Always in Demand: The Economic Contributions of Immigrant Scientists and Engineers

With the U.S. economy in the midst of a prolonged slump, it’s hard to believe that any industry would actually benefit from having more workers. But that is precisely the case when it comes to those industries which depend upon highly skilled scientists and engineers. The United States has long faced a dilemma in this respect: the U.S. economy is capable of absorbing more high-tech professionals than the U.S. educational system produces. That is one reason so many U.S. scientists and engineers are immigrants. In “STEM” occupations (science, technology, engineering, and mathematics), the foreign-born account for 26.1 percent of workers with PhDs and 17.7 percent of those with master’s degrees. Even more U.S. scientists and engineers would be immigrants if not for the arbitrary limits imposed by the U.S. immigration system, particularly the inadequate supply of green cards and H-1B visas. Given that STEM professionals tend to create jobs through their innovative work, such limits are economically self-defeating.

Immigrant scientists and engineers create new jobs.Read more...

Published On: Mon, Mar 04, 2013 | Download File

Employment-Based Immigration to the United States: A Fact Sheet

U.S. law provides employers with several limited ways to bring foreign workers into the U.S. on a temporary or permanent basis. Employment-based immigration visa categories generally have limited and static numerical caps. In addition, before petitioning for a foreign worker, an employer is often required to obtain certification from the Department of Labor (DOL) that there are no U.S. workers available, willing, and qualified to fill the position at a wage that is equal to or greater than the prevailing wage generally paid for that occupation in the geographic area where the position is located. The purpose of this restriction is to demonstrate that the admission and hiring of foreign workers will not adversely affect the job opportunities, wages, and working conditions of U.S. workers.    Read more...

Published On: Tue, Mar 29, 2011 | Download File

The Racial Blame Game

Immigrants Are Not the Cause of High Unemployment and Low Wages Among Minority Workers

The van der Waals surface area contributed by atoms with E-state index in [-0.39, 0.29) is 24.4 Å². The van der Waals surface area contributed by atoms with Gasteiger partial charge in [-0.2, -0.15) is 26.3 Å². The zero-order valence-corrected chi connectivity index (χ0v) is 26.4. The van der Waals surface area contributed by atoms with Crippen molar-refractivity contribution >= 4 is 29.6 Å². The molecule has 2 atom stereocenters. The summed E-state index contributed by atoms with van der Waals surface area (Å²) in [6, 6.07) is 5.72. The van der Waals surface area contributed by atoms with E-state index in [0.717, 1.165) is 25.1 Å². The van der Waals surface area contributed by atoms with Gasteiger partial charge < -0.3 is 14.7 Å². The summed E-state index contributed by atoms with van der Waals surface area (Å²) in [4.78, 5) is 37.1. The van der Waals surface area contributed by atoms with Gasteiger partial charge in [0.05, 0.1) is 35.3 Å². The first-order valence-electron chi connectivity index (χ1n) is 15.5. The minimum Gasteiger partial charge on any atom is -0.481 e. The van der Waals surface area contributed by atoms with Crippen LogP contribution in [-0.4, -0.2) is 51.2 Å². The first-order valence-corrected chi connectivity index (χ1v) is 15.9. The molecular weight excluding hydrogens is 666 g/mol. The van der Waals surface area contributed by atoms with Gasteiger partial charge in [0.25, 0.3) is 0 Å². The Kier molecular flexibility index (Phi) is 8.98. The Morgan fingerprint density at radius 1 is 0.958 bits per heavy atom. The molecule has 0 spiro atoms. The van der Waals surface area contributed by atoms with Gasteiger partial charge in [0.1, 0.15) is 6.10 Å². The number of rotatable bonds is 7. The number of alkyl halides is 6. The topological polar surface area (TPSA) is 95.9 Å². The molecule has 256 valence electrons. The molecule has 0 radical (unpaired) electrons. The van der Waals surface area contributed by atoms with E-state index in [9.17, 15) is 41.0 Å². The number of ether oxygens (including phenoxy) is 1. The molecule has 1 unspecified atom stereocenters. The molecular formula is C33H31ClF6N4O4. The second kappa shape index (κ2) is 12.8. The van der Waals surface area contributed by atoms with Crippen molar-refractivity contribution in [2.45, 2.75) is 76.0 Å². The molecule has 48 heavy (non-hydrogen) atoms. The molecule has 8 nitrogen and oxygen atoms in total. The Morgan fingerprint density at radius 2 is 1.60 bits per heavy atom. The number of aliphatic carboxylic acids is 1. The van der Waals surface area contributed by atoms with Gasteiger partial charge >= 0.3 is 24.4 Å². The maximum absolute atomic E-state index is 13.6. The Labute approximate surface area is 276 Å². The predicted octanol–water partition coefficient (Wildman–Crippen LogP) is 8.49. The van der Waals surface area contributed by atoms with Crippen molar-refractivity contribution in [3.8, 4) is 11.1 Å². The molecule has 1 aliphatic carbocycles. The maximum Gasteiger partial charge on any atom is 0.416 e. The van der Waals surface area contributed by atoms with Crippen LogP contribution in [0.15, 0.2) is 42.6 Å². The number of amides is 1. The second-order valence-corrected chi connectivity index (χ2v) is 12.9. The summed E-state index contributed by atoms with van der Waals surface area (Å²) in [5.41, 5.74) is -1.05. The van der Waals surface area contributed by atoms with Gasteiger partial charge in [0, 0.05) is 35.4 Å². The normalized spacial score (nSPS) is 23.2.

Some observers have suggested that immigrants are to blame for the high unemployment rates and low wages experienced by so many minority workers in the United States.  However, the best available evidence suggests that immigration is not the cause of dismal employment prospects for American minorities.  For instance, cities experiencing the highest levels of immigration tend to have relatively low or average unemployment rates for African Americans.  This should come as no surprise; immigrants go where jobs are more plentiful.  The grim job market which confronts many minority workers is the product of numerous economic and social factors: the decline of factory employment, the deindustrialization of inner cities, racial discrimination, etc.  Immigration plays a very small role.  However, that role is generally positive.  Immigrant workers, consumers, and entrepreneurs help to create jobs and give a slight boost to the wages of the vast majority of native-born workers.  Some unscrupulous employers do exploit undocumented immigrants to the detriment of wages and working conditions for both native-born workers and legal immigrants.  But the most practical solution to this problem is an earned legalization program for undocumented immigrants and stronger worksite enforcement of wage and labor laws.

Immigrants are not the cause of minority unemployment.Read more...

Published On: Tue, Mar 01, 2011 | Download File

Not In Competition: Immigrants and Native-Born Workers

High levels of unemployment have led some to propagate the myth that every immigrant added to the U.S. labor force amounts to a job lost by a native-born worker, or that every job loss for a native-born worker is evidence that there is need for one less immigrant worker. In fact, this has been the rationale behind any number of harsh legislative proposals targeting immigrants. These kinds of proposals may be appealing politically, but they reflect dangerously simplistic assumptions about labor-force dynamics. Moreover, such proposals distract from the far more important goal of creating economic policies that generate growth and create jobs for workers across the U.S. labor market. As data from the 2009 Current Population Survey illustrates, most immigrant and native-born workers are not competing with each other in today’s tight job markets.

Published On: Thu, Jun 10, 2010 | Download File

The Economic Blame Game: U.S. Unemployment is Not Caused by Immigration

Today, on Capitol Hill, Congressmen Steve King and Lamar Smith will host a forum on the impact of “illegal immigration on American jobs.” Panelists will likely attempt to draw a direct correlation between U.S. immigration policy and unemployment, just as they do with all other domestic issues including the environment, security and health care. As in the past, their solution is deportation, their tactic is division, their position is the status quo, and their plans neither help American workers or solve our immigration crisis. The Immigration Policy Center (IPC) has developed the following fact check to further debunk claims that U.S. unemployment is caused by immigration.

Read more...

Published On: Thu, Nov 19, 2009 | Download File

Breaking Down the Problems: What's Wrong with Our Current Immigration System?

While some characterize our immigration crisis as solely an issue of the 11 to 12 million unauthorized immigrants living in this country, our problems extend beyond the number of undocumented people to a broader range of issues.

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Published On: Wed, Oct 21, 2009 | Download File